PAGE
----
related, they differ from each other chemically, physically, and biologically. There are five master horizons, each represented by a letter (see Fig. at left): O, A, E, B, and C. A sixth horizon, represented by the letter R, is used to denote the underlying bedrock. The vertical arrangement of soil horizons is known as the soil profile. Soil profiles vary from location to location, and not all soil profiles possess all five master horizons. (Expanded details for each horizon can be found in the USDA NRCS publication, From the Ground Down.) Soils on older, more stable surfaces will generally possess well-defined soil horizons. The longer a soil has been exposed to events such as rain and plant growth, the more developed the soil profile.

Methodologies exist that scientists use to describe the components and characteristics of the soil profile. These standardized soil-profile descriptions are used to decide how a soil may be used and/or predict how a soil may react to its intended use. Not only are these soil descriptions useful for farmers, they are also useful for civil engineers, ecologists, and hydrologists – to name a few.

Be sure to read part 1.2 of this article in our next newsletter. Keep growing, and make it a good day!

Dr. Buck is North America Director of Technical Services for HUMA GRO®.

Read this and other articles in the Spring 2015 issue of The Solution at http://bhn.uberflip.com/i/513498-bhn-spring-2015-newsletter. Past issues are located at http://bhn.us/newsletters/.

HUMA GRO® ZAP® CAULIFLOWER TEST FIELD IN SPAIN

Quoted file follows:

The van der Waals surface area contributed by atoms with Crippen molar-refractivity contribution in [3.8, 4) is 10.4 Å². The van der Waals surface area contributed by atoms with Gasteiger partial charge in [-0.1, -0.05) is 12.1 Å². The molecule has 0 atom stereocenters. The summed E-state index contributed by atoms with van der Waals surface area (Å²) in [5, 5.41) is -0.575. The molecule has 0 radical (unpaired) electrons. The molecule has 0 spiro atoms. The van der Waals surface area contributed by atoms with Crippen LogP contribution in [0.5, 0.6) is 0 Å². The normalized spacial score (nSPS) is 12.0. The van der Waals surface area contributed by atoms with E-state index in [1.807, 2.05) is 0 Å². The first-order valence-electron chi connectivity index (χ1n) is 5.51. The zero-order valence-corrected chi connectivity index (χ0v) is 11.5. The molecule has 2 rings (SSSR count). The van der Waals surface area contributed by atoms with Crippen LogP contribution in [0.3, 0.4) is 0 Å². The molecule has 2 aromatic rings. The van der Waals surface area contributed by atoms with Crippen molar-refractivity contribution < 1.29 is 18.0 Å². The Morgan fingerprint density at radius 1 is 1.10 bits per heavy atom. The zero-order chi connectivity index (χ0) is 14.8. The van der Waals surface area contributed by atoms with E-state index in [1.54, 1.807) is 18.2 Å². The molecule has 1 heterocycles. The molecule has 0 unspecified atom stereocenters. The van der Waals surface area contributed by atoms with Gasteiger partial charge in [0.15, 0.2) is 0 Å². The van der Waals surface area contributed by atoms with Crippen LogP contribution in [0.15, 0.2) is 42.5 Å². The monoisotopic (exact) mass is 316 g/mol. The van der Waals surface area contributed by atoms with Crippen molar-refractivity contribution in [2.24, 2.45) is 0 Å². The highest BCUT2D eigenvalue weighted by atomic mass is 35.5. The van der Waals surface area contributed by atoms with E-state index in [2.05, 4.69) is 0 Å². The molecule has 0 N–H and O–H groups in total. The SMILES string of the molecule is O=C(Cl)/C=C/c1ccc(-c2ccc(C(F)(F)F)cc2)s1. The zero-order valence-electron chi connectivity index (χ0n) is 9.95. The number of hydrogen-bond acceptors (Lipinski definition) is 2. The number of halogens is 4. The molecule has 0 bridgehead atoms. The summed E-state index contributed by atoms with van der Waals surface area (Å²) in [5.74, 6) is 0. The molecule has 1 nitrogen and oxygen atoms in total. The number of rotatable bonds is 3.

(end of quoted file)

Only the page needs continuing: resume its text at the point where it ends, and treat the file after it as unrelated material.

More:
Cauliflower-Spain

Distributor: Huma Gro Hispaña
HUMA GRO® application was ZAP® 5L/ha

The cauliflower on the left was planted 3 weeks earlier than the cauliflower on the right, meaning the control is an older crop—although it looks worse for wear and is shorter. The two groups have equal nutrition programs: the difference is time and ZAP® at 5L/ha.

Because of the improvement in soil structure and the flourishing of microorganisms, there is more water available to the plant—resulting in a more vibrant color (an indicator that the plants are receiving more nutrients) and stronger vigor and turgidity (meaning the leaves are very firm and have absorbed more water than the control because there is more soil-available moisture). Along these same lines is that by having more water in the leaves, they are less susceptible to low-temperature stress and the plant physiology will continue to function at lower temperatures without losing pace, improving productivity.

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A Life of Abundance!

The Huma Gro® family of products comes from Bio Huma Netics, Inc., a company that values mission over margin. Our mission is to “provide technologically advanced and ecologically sustainable quality products and services that replenish the earth by restoring water quality, reviving soil fertility, renewing food and fiber value, and refocusing engineered technologies—while minimizing human environmental impact and thereby enhancing the quality of life world-wide.” This video represents our company vision and commitment to help growers/operators and communities—both locally and all over the world—through our sustainable, efficient products and programs.

Southwest Ag Summit

SWAgSummit